Sunday, February 14, 2010

The Backs of Buildings: The Alley behind the Rose Bush block

The village of Alfred is a small and compressed place, and one typically sees the same architecture from the same angle consistently. Something I have experienced in Alfred which I haven’t experienced anywhere else is the ability to feel like you are in a completely different place than being in a small rural town depending on where you go. The location I want to focus on which demonstrates this feeling is the alley that runs behind the Chinese restaurant, Alex’s, the hair salon, the Kampus Kave, the ballet apartments and the former collegiate restaurant, the historical name being the Rosebush block. When I walk down this alley and turn and face the backside of these three building without looking at anything else it becomes the one place in Alfred that could be right out of New York City. There are several aspects of this back wall that gives this effect. The obvious is the visual ethos of the alley. The back wall consists of grey and red brick, which is pretty, weather-beaten, there is also a small amount of graffiti on some of the brick. There are many windows in the back alley wall on the second story because the second floor is entirely apartments. Connecting these windows is the most extensive amount of fire escapes that I think I have ever seen in Alfred reinforcing the feel of a New York City alley. There are many doors in this back alley, which falls under the category of function. There is a door for each business, Chinese restaurant, Alex’s, former jet etc. The function of the alley is to allow access to business where the public will not see it happen, such as bringing in food, beer and taking out trash. Also the function of the alley is to allow evacuation in the case of emergency. Aside from the obvious visual ethos of the alley behind the Rosebush block there are other senses at play that reinforce the urban feel of being an alley in New York City. One apparent element is the overwhelming smell of Chinese food, which is an unavoidable part of the experience of walking through the alley. Another element is the sound in the alley, there is sound from the Chinese food restaurant consisting of catching snippets of employee’s conversations in another language and the distinct music played in the restaurant. There is the sound of Alex’s consisting of a dull roar of conversation, the clicking sound of a game wheel being spun and the occasional cheer if something is one from the wheel game, and lastly there is the sound from the many industrial size fans that line the alley which add to the urban aesthetic while at the same time demonstrate another function of the alley; ventilation. There is a lot of information about the front of the buildings on the Rosebush block, for instance the Alfred post office used to be located where the Kampus Kave is currently located. But I could find no information at all about the backside of the three buildings, and I have a feeling that it has remained relatively unchanged since it was first built. Some history can definitely be seen from looking at the wear on the back of the building, for instance behind the former Jet you can clearly see that there was a fire and I have a feeling that even after a new business moves into that location the fire damage will remain on the back of the building for maybe even many decades. I would like to conclude the analysis of the Alley behind the Rosebush block by posing a question: What purpose do the backs of buildings serve?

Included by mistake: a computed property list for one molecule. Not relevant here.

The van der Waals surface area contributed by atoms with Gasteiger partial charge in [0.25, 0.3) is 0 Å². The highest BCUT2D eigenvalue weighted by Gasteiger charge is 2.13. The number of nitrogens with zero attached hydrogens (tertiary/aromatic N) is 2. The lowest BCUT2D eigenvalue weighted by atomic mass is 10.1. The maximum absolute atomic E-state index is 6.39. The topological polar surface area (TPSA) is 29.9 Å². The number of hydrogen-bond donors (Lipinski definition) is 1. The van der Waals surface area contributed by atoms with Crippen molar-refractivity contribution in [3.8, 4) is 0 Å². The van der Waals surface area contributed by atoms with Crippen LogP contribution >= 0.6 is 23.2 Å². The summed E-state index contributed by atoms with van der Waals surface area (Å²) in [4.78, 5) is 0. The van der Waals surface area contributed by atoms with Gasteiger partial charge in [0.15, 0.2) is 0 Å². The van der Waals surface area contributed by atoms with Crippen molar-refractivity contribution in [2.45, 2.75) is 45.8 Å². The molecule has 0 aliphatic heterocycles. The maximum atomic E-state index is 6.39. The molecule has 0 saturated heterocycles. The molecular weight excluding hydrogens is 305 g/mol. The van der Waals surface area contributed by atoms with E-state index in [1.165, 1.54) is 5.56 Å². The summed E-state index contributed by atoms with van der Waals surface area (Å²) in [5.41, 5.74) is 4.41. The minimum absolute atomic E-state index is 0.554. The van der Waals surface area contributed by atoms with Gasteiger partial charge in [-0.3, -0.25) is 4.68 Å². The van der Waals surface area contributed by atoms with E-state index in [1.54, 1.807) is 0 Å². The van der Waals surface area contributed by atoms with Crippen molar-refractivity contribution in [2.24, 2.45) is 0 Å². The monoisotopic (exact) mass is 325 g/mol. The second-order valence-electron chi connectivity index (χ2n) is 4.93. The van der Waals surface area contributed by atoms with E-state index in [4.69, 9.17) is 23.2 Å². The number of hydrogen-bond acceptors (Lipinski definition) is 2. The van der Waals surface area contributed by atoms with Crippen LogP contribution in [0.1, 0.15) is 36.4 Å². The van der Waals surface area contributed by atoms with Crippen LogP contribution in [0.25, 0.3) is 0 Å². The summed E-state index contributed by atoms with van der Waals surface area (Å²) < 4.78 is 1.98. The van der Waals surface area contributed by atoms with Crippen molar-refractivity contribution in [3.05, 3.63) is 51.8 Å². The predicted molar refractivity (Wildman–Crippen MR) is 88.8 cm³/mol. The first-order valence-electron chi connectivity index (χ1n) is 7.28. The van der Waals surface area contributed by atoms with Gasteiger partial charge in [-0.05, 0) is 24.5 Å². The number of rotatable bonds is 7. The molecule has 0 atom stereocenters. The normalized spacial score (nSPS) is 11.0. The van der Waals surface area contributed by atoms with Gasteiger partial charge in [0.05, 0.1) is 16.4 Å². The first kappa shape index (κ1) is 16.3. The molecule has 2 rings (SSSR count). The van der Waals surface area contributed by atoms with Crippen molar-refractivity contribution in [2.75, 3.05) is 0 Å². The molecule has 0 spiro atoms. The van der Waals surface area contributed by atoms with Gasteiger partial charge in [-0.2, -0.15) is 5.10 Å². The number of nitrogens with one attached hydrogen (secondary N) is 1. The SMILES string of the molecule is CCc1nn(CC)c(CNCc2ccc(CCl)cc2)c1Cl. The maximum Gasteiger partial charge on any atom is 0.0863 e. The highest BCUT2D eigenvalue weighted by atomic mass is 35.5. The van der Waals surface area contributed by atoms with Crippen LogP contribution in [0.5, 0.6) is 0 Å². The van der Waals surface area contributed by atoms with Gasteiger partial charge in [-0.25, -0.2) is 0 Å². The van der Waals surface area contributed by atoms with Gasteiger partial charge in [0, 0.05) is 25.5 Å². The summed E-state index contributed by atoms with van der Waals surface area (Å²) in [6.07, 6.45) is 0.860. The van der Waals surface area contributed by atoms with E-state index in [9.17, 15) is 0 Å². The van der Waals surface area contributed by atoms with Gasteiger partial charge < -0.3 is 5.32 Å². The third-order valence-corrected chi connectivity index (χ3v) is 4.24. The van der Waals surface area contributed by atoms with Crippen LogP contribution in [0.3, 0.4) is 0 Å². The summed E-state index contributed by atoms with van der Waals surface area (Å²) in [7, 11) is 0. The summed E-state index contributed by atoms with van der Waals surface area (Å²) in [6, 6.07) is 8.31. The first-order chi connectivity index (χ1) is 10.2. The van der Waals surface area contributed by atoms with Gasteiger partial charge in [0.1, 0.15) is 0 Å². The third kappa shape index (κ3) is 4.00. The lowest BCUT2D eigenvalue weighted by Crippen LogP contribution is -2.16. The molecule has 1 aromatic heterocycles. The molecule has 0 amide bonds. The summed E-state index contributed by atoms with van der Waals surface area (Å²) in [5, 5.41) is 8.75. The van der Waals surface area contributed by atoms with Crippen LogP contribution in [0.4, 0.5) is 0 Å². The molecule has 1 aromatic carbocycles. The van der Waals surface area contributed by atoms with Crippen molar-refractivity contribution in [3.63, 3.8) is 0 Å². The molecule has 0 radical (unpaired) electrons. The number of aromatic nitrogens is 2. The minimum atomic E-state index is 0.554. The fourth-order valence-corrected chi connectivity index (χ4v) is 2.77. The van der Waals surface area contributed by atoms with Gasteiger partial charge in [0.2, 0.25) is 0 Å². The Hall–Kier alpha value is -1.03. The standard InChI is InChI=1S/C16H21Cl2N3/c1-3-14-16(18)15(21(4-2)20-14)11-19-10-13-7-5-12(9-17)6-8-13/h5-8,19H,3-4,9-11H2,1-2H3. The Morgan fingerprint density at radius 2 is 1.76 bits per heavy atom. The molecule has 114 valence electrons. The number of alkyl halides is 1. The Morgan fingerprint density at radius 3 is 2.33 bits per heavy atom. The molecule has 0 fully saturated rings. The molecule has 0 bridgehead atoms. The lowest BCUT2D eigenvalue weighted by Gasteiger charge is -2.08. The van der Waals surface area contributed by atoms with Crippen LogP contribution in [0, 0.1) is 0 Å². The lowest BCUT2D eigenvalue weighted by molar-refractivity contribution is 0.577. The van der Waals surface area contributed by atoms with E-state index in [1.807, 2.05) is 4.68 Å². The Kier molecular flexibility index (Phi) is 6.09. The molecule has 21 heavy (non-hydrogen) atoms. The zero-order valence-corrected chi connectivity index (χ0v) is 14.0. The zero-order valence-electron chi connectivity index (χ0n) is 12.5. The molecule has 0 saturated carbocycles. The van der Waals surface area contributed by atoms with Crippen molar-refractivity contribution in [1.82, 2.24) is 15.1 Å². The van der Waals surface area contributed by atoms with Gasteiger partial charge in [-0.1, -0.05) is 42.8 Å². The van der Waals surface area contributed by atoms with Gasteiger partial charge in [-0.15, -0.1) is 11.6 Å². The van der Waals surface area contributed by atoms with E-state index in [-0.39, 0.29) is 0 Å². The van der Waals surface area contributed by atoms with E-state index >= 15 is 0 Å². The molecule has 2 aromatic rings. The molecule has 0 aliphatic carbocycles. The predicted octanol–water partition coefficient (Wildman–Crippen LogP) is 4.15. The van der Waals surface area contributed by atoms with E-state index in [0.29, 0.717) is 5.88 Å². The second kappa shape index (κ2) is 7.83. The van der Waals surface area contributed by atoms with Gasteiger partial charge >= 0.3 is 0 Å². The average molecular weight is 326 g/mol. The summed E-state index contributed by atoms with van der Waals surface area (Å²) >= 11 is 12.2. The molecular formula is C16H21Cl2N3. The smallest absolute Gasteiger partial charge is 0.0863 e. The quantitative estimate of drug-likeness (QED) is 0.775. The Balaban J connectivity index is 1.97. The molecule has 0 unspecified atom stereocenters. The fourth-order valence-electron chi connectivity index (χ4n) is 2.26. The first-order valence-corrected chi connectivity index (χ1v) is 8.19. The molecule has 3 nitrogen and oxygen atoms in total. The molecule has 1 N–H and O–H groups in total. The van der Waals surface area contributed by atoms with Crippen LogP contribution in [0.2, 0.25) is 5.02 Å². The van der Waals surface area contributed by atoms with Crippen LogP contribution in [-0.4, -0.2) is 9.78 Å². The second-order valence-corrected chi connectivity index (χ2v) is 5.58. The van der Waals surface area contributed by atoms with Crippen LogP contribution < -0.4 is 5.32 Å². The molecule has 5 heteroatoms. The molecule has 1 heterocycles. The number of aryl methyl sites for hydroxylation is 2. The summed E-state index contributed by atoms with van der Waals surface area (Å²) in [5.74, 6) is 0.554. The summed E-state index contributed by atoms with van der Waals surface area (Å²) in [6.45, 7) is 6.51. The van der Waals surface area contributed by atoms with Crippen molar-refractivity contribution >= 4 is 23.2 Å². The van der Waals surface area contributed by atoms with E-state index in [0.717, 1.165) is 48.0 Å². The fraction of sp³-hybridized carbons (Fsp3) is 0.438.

Work cited

The Alfred Historical Society and Baker’s Bridge Association. History of Alfred, New York. Dallas Texas: Curtis Media Corporation, 1990.

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